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THE CORNELL UNIVERSITY
HE regular exercises of Cornell University were suspended for the purpose of the Lincoln celebration, at which the Hon. Frank S. Black, former Governor of the State of New York, gave the commemorative address.
ABRAHAM LINCOLN: MASTER OF TIME
HON. FRANK S. BLACK
HERE are subjects upon which nothing new can be said, but which still arouse the fervor awakened at their first enunciation. If the song was true when it started on its journey, it will be sung as long as human hearts vibrate and tongues retain the gift of speech. It will be lisped by those who are tottering on toward the end, and echoed by those whose hearts are filled with the promise and the glow of youth. If the product was genuine when it passed from the Creator's hand, it will neither be dimmed by age nor cheapened by familiarity; for honor is not decreased by contact, and truth is never out of tune. If none of the old stories are ever to be re-told, many a noble inspiration must be lost, and many a tender chord must remain untouched.
This is the age, I know, when the search is at its height for the new and marvellous, and in this eagerness the primeval forests are swept away, the bowels of the earth are punctured, and even on the remotest sea the observant eye detects the flutter of a sail. The watchword is energy, the goal is success, but in the fever of modern enterprise a moment's rest can do no harm. We must not only acquire, we must retain. We must not only learn, we must remember. The newest is not
always the best. The date or lustre of the coin does not determine its metal. The substance may be plain and unobtrusive, and still be gold. Whoever chooses without a proper test may die both a pauper and a fool. The paintings of recent times have evoked the praise of critics, and yet thousands still pay their homage to an older genius. Modern literature is ablaze with beauty and with power, and yet millions are still going to one old and thumb-worn text for their final consolation.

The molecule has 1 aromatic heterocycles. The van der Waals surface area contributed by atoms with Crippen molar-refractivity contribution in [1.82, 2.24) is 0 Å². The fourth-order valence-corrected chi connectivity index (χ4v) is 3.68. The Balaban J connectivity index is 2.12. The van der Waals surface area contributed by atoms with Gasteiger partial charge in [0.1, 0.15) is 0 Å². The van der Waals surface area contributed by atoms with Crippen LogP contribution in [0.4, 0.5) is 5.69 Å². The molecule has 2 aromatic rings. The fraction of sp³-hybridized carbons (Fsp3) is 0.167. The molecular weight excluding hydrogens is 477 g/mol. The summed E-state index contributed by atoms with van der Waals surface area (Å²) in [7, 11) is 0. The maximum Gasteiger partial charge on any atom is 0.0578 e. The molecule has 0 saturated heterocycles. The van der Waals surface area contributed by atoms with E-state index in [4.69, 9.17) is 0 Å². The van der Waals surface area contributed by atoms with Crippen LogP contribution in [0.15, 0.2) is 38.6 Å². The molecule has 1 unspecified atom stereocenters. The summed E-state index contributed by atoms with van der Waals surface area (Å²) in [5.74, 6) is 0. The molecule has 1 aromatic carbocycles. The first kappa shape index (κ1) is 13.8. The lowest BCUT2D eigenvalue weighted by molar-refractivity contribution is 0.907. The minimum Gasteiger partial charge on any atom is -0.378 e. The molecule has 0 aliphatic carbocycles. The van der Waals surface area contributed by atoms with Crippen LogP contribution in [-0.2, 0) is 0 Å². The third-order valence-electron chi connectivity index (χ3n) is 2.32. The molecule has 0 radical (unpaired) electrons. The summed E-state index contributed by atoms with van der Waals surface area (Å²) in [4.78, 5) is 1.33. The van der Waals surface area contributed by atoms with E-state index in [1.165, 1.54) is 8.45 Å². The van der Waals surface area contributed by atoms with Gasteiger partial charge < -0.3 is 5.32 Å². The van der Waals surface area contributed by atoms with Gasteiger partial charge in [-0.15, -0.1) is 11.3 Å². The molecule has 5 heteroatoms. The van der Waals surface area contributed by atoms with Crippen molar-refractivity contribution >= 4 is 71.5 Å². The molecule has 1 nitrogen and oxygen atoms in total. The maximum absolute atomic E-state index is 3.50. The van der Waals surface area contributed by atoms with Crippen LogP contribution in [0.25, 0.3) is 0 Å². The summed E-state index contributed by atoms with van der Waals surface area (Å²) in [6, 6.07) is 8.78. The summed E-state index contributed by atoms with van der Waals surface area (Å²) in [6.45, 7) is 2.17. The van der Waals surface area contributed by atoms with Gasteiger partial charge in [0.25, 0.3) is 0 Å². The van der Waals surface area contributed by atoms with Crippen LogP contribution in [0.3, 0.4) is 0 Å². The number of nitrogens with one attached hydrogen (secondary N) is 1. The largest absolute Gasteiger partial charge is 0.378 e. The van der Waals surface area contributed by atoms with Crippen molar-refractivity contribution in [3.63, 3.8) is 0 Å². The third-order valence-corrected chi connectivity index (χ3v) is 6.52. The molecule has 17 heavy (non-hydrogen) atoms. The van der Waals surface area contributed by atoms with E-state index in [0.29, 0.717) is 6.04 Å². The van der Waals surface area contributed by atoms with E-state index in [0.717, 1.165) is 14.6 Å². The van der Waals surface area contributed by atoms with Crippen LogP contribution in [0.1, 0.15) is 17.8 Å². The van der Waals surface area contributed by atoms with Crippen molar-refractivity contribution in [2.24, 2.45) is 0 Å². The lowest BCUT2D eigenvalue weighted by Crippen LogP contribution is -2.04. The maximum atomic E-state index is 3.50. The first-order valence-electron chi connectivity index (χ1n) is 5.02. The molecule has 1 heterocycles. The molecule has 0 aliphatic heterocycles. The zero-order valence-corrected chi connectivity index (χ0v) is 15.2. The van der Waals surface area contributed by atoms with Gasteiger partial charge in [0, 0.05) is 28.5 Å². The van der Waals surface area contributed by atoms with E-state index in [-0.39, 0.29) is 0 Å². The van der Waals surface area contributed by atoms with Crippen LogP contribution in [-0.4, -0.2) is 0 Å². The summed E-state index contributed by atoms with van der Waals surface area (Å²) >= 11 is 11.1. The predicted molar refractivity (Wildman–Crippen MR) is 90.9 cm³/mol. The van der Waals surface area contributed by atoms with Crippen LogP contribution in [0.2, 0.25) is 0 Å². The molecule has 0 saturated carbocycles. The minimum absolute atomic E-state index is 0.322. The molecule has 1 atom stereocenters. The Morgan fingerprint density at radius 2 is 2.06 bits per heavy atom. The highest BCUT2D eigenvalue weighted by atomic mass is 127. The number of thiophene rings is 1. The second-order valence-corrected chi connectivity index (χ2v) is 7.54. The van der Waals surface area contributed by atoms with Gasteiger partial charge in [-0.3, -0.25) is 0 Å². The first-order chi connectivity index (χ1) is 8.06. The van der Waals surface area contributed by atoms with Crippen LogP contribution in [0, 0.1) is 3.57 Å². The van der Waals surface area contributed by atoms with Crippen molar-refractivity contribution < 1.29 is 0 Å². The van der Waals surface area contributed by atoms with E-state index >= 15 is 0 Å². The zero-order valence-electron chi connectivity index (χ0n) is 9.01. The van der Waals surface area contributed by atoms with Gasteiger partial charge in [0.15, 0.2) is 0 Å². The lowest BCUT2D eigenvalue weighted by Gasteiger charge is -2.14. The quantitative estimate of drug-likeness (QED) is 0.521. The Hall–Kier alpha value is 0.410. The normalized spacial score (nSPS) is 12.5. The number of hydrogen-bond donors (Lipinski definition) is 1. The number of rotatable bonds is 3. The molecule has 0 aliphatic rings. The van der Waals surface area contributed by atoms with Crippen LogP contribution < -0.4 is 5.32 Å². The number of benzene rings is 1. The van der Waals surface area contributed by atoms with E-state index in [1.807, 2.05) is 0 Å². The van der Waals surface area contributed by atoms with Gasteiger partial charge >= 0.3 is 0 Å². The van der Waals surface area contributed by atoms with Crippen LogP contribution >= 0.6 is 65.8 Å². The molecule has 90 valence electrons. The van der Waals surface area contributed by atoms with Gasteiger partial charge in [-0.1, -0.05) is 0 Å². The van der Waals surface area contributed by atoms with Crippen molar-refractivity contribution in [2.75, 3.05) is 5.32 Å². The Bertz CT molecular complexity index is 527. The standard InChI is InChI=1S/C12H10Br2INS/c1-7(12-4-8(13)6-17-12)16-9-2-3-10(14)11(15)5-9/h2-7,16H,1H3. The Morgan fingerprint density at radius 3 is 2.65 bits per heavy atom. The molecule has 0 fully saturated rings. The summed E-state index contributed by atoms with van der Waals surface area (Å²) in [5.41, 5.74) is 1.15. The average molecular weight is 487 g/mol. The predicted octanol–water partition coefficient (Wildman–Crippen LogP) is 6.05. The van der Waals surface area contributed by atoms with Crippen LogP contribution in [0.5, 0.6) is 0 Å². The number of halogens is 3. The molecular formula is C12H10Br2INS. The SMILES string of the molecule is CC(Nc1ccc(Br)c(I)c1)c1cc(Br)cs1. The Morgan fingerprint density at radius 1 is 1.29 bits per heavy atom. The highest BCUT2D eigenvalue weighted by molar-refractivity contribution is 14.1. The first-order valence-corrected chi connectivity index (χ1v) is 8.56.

Remembering the force of these examples, it will be profitable sometimes to step one side for the serious contemplation of rugged, lasting qualities in whatever age or garb they have appeared. The hero of an hour will pass as quickly as he came. The flashlight will dazzle and blind, but when the eyes are rubbed the impression has passed away; but the landscape that comes slowly into view with the rising sun, growing more resplendent and distinct with his ascending power, and fading gently from the vision at the approach of night, will remain in the mind forever, to illuminate, to strengthen, and to cheer. And men are like impressions. There are more examples of the flashlight kind than there are fireflies on a summer's night, but there is no nobler representative of the enduring and immortal than he in whose name this event is celebrated. Whoever imparts a new view of his character must tell it to the newborn, to whom all things are new, for to the intelligent and mature his name and virtues have been long familiar. His was the power that commanded admiration, and the humanity that invited love; mild but inflexible, just but merciful, great but simple, he possessed a head that commanded men and a heart that attracted babes. His conscience was strong enough to bear continual use. It was not alone for public occasions nor great emergencies. It was never a capital, but always a chart. It was never his servant, to be dismissed at will, but his companion to be always at his side. It was with him, but never behind him, for he knew that a pursuing conscience is an accuser, and not a guide, and brings remorse instead of comfort.
His greatness did not depend upon his title, for greatness was his when the title was bestowed. He leaned upon no